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Is the intention a goal or already realized?

golden hourDo you express the intention as a goal or as something already realized?

This gets at a recurring question, even a debate, in Buddhism (and also in psychology and in some religions): Is it about progressing toward an enlightened state, or is it about uncovering the enlightened condition that has always been present? I can’t do justice here to the nuances of that consideration, but I can say what many wise people think is at the marrow of the matter: both are true. (Darn that middle way.)

In other words, it is powerful to focus on intention both as an aim toward a target, and as something that is already the case. The phrasing, “May ____________ “ is a nice way to accomplish this, since “May I be happy” or “May the world be at peace” both embody an aim and an actuality.

And of these two, aim and actuality, it’s usually best to emphasize the latter, the sense of the intention as already realized. For example, one thing that makes the affirmation form of verbalized intentions powerful (whether written, spoken, or thought), is that they are expressed in the present.

We are such a goal-directed culture, and there are so many associations of striving, frustration, and disappointment related to pursuing goals in the minds of so many of us, that there is often greater openness inside to intentions expressed as already true. We are already that way. Our circumstances are already that way.

This also points us to a greater recognition of, and gratitude and appreciation for, what is already good and working and wholesome and wonderful inside ourselves and outside, in our world. This feels good in its own right, which is very good for your brain! And you! And others!

And it directs us toward resources we may have missed, both inside and outside. There really is a profound wisdom and peacefulness already within us – in Buddhism, sometimes called Buddha mind, or bodhichitta. And a beautiful, wonderful harmony latent in the world.

For example, the “resting state” of the brain has a neurological coherence, a quiet hum of relaxed readiness, and a saturation with mildly positive emotion. That is what you return to when something is resolved, and that is what you return to if you start with a positive state and then jiggle it, such as with EMDR or other psychological techniques.

All this means that the universe and mother nature and spirit are all on your side. So, in a sense, a lot of what anyone of us is really trying to do is to re-access a sense of the innate nature of the brain – of our own nature as beings – and settle ever more deeply into that always already true and present condition. Kind of like settling into a cozy comforter in our bed that is home base.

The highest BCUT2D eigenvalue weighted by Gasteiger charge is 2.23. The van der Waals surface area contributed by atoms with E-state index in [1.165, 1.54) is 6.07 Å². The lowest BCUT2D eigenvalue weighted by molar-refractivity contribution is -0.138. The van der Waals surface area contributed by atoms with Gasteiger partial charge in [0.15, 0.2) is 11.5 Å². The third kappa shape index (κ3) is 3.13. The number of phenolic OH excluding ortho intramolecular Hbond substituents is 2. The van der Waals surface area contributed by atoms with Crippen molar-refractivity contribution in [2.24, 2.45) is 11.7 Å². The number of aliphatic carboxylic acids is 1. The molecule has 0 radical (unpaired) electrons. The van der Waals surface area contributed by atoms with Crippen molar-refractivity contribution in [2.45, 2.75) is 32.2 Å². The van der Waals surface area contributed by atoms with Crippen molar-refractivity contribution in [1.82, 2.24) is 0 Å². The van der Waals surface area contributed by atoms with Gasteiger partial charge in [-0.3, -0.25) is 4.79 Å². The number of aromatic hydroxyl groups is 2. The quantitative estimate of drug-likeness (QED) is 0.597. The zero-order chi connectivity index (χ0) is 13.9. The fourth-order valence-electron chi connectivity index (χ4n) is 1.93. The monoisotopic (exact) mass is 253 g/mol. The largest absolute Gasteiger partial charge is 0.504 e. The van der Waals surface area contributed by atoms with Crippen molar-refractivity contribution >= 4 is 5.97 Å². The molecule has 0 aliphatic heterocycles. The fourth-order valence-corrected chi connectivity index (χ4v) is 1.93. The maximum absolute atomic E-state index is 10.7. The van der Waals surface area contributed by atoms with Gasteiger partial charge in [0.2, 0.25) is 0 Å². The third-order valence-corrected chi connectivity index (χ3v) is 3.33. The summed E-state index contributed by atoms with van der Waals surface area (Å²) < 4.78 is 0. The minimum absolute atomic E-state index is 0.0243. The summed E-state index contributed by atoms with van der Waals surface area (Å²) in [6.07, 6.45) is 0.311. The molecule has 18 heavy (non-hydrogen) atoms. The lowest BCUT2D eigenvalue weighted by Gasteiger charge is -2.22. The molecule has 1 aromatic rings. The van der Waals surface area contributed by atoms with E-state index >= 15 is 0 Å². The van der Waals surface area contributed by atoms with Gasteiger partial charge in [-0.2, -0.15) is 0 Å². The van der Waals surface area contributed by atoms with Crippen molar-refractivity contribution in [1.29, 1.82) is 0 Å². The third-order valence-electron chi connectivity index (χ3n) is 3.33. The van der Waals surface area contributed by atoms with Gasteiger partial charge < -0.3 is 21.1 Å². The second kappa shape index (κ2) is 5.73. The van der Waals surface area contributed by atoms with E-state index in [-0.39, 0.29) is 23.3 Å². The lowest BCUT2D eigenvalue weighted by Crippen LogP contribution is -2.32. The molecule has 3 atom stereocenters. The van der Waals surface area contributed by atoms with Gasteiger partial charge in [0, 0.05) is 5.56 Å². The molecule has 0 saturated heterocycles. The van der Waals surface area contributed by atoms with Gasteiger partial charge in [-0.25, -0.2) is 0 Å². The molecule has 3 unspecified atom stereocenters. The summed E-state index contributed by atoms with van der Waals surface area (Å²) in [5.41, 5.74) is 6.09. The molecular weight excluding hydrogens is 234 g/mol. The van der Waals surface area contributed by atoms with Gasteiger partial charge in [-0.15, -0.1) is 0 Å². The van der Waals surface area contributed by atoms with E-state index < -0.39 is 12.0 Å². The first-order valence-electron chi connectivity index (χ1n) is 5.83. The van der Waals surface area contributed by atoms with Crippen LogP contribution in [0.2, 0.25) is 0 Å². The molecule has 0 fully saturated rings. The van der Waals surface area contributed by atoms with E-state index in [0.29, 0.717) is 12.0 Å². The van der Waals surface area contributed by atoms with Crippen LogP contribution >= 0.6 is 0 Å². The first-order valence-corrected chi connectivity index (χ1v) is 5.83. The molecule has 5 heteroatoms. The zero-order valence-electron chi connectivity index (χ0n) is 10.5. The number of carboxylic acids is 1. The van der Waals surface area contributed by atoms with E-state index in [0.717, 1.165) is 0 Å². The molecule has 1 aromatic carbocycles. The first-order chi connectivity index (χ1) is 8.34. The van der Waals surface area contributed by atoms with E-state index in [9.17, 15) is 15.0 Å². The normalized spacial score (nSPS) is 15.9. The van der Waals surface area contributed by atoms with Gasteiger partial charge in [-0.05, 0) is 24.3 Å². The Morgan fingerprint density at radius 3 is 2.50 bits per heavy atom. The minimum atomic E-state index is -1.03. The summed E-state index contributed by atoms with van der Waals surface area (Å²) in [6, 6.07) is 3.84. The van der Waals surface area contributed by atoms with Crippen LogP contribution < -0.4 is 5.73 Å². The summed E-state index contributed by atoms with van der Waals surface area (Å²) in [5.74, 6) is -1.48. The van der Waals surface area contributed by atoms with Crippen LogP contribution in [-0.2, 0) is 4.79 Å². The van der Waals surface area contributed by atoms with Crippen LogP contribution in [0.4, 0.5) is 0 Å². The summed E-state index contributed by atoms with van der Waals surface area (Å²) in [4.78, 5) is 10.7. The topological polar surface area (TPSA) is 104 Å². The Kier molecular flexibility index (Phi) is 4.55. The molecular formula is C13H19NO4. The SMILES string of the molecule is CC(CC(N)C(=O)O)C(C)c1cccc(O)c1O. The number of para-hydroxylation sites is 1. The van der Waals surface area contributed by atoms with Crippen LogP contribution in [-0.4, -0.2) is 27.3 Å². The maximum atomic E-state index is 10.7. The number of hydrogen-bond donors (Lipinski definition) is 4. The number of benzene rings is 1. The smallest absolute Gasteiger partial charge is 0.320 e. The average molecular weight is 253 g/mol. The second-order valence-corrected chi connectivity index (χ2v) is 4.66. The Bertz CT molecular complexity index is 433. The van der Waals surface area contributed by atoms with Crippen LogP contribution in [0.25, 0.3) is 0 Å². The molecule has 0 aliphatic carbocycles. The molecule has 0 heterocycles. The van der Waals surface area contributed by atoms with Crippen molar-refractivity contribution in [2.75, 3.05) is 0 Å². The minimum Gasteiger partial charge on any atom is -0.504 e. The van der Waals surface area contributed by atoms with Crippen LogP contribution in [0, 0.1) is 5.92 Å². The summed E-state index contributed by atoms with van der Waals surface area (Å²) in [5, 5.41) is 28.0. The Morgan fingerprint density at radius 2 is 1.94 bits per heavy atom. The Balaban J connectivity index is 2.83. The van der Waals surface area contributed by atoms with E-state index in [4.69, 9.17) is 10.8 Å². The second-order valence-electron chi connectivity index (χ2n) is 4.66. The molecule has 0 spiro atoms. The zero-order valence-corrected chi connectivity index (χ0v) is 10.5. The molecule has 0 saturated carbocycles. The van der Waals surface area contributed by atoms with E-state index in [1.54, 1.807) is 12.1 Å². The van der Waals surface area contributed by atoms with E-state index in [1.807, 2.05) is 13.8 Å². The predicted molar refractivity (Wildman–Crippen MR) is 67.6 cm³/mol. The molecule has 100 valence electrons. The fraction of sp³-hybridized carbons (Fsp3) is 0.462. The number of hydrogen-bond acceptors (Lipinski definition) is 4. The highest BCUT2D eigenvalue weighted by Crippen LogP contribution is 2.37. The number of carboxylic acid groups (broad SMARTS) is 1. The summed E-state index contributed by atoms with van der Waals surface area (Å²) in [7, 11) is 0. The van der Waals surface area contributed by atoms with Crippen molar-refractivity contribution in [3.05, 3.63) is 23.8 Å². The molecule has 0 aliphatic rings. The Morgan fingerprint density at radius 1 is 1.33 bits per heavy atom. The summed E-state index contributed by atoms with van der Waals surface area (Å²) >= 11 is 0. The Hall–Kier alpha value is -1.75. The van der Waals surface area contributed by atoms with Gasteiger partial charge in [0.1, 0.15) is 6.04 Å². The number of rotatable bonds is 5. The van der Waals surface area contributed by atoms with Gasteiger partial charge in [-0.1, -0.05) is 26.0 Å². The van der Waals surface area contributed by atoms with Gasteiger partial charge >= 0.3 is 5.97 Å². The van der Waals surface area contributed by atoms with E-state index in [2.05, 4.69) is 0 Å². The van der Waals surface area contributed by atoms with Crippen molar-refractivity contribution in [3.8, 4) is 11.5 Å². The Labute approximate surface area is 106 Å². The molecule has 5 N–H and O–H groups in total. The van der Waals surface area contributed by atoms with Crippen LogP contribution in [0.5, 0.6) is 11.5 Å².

Perhaps take a moment to see if you can sense into your preexisting Buddha nature, inner goodness, spark of the Divine within – in whatever way you experience or name that.

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About Rick Hanson PhD

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Rick Hanson, Ph.D., is a neuropsychologist, Senior Fellow of the Greater Good Science Center at UC Berkeley, and New York Times best-selling author. His books include Hardwiring Happiness, Buddha’s Brain, Just One Thing, and Mother Nurture. Founder of the Wellspring Institute for Neuroscience and Contemplative Wisdom, he’s been an invited speaker at Oxford, Stanford, and Harvard, and taught in meditation centers worldwide. He has several audio programs and his free Just One Thing newsletter has over 100,000 subscribers.

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Comment from zaran
Time: July 26, 2014, 8:19 pm

Hi! Rick, first time to your website and blog, impressive. I look forward to delving more deeply into your offerings. One thing that surprises me in the above article is that in “May______” is a nice way…. connotates (to me), a future activity, not one already accomplished. Unfortunately, wishing for something in the future is setting up “possibilities” for an occurrence, but in an unknown timetable, and therefore perhaps never, for example,

“May I have a piece of cake?” “Maybe, did you eat all of your carrots?” Questioning and conditional…

Wouldn’t it be more subtle and positive to “just” assume what we are targeting, as in “I am happy!” or “I am in a peaceful state of mind.”

Final point, It is also important to be realistic in our goals, if we are to believe in what we say or think, yes, we all want, your example of world peace, but there are about seven billion others who also have a say in this, so it is a little presumptuous to express this as a “fait compli,” but in our own heart (or mind) we can say, this is me, this is the way I am. “I am Peace and will radiate this sense from me in all directions like a lighthouse’s beacon and all that come into my contact will on some plane or level of awareness perceive this message of openness, humility, appreciation, and yes, Peace!”

It’s not enough to just take aim, one must pull the trigger…

Like yourself I believe in the power of self suggestion and feel strongly that self affirmation is a powerful part of a potentially successful meditation program. Thank you for this moment to meet you and your wonderfully inspiring work.

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